The African Union is sending in about 200 doctors.
Given the nature of Ebola transmission and it's spread within families, do you tend to see a correlation in family groups with survival levels? For example, if a mother survives, do you see a trend towards her children being more likely to survive than the statistical average?
I'm curious after the research into Ebola Sudan that showed a genetic test that could predict your probability of survival, prior to infection.
We're seeing quite a few families present together. It's normal for relatives to care for each other when they're sick, so this is a common vector for transmission.
How is the situation in Monrovia now? I assume hospitals are overwhelmed, but otherwise is there law and order and people going about their daily life?
It's quite calm, but there is a sense of concern. There aren't protests, and security is as usual.
Hospitals are mostly closed, as health workers are not safe without personal protective equipment (PPE) and training on how to use it. As more ETUs open, hopefully hospitals will too.
Are you planning to trial transfusion treatment there, and if not, can you explain what treatment in your centres will look like?
With the level of Ebola infection in the community unknown, does your team remain isolated from the community when not at work (to prevent infection outside of the workplace?)
How big a risk do you think communal vehicles present in this outbreak (in light of stories showing people desperately travelling by taxi to try to find a treatment centre that will accept them).
We're in a very remote site, so transfusion isn't really possible. We provide IV fluids, oral rehydration solution, pain medication, presumptive malaria treatment and symptomatic care.
What do you think the odds are that Ebola makes it to the USA or a major European country within the next year?
Pretty low. And even if it does reach Europe or the US, it's unlikely to spread the way it is in West Africa, as isolation capacity is much stronger, infection controls are better, sanitation systems are more developed, and people generally live less densely.
Thanks for doing the AMA. What made you decide to help people there ?
I've worked with International Medical Corps in a number of humanitarian emergencies - from the Cholera outbreak in Haiti to the conflict in Mali, from the typhoon response in the Philippines to the battlefields of eastern Ukraine. This is the kind of work that we do, and for which we have unique capacity. When I saw this situation getting worse and worse, I wanted to respond because I knew that we could make a substantial contribution to the effort.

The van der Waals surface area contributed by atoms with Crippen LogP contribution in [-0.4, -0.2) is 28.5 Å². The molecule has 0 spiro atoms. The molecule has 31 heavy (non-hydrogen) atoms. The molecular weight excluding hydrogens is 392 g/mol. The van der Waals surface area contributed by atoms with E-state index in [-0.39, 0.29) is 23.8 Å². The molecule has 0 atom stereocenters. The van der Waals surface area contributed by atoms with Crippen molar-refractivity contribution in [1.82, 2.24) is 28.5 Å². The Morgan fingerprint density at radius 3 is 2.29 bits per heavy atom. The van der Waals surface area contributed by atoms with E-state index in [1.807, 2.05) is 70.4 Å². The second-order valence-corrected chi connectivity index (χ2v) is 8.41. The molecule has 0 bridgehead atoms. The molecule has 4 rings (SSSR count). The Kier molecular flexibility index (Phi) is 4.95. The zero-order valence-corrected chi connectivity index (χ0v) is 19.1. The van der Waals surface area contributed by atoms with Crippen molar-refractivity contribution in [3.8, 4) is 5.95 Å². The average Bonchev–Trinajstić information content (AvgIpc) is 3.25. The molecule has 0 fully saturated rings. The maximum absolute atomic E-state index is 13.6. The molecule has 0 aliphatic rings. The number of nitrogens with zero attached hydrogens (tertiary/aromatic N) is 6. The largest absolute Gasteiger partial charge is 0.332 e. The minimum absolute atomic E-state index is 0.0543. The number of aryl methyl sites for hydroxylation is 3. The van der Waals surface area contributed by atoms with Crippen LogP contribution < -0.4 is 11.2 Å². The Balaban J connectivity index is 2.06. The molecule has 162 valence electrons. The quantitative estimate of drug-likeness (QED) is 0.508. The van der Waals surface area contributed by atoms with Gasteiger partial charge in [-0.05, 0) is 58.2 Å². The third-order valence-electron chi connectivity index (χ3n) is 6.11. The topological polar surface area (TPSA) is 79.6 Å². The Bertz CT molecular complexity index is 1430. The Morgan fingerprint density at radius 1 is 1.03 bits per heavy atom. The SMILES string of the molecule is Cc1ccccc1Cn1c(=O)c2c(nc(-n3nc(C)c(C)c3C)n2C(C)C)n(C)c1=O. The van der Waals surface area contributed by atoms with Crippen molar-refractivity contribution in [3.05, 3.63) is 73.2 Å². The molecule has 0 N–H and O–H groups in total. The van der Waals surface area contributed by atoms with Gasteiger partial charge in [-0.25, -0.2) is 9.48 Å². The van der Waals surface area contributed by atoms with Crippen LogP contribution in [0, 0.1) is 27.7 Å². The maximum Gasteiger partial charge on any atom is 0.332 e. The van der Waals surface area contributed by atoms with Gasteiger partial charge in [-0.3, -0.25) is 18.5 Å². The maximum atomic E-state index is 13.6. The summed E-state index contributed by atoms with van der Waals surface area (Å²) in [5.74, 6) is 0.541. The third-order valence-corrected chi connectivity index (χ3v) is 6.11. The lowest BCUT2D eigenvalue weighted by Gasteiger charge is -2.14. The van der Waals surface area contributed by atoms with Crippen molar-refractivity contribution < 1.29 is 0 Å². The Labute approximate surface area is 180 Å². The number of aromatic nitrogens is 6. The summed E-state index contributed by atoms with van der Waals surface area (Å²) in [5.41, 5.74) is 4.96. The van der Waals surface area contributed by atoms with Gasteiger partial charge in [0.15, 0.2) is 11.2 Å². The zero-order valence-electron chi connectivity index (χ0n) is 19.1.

Sean what does your 'average' day look like? What kind of support is offered to local staff and their families (to deal with risk, stigma etc )
Hectic! It usually starts at around 6am and ends at around midnight. In Monrovia, lots of coordination meetings. In Bong, troubleshooting at the ETU, coordinating with government representatives, and sometimes chatting with patients. No two days are ever the same - it's one of the things I love about my job.
We have a psychosocial team that provides support to our staff and their families.
Question from @lumia_glow on Twitter: I wonder how surgeries are being performed when there is a risk of Ebola contamination? Any special measures?
Almost none are being done. Hospitals are mostly closed. This is a big part of the problem here - secondary mortality is climbing because there aren't normal health services to care for patients.
Are you scared?
I'm not scared for myself, but I do fear that this could continue to grow and potentially become endemic - a frightening scenario.
Anything the media never tells us or fudges about potential medical outbreaks like these?
I think there are lots of untold stories about the very brave health workers here. They're the real first responders, and they're continuing to work despite the fear and risk. One of our nurses saw six of her colleagues die from Ebola, but she's continuing to fight the disease by working with International Medical Corps at the Bong ETU.
What are the symptoms of Ebola? I've heard if this actually spreads it could wipe out whole nations, tbh I think it's scary! Thanks!
The most common are fever, vomiting, diarrhea and rash. Unfortunately, these symptoms are common to many infections, so Ebola can sometimes be difficult to confirm. Lab tests are required. For this reason, we separate confirmed and suspected patients in our Ebola Treatment Unit (ETU), and ensure that suspected patients are kept one to a room to avoid potential infection of someone who is negative.
Question from Twitter: @nyakasanga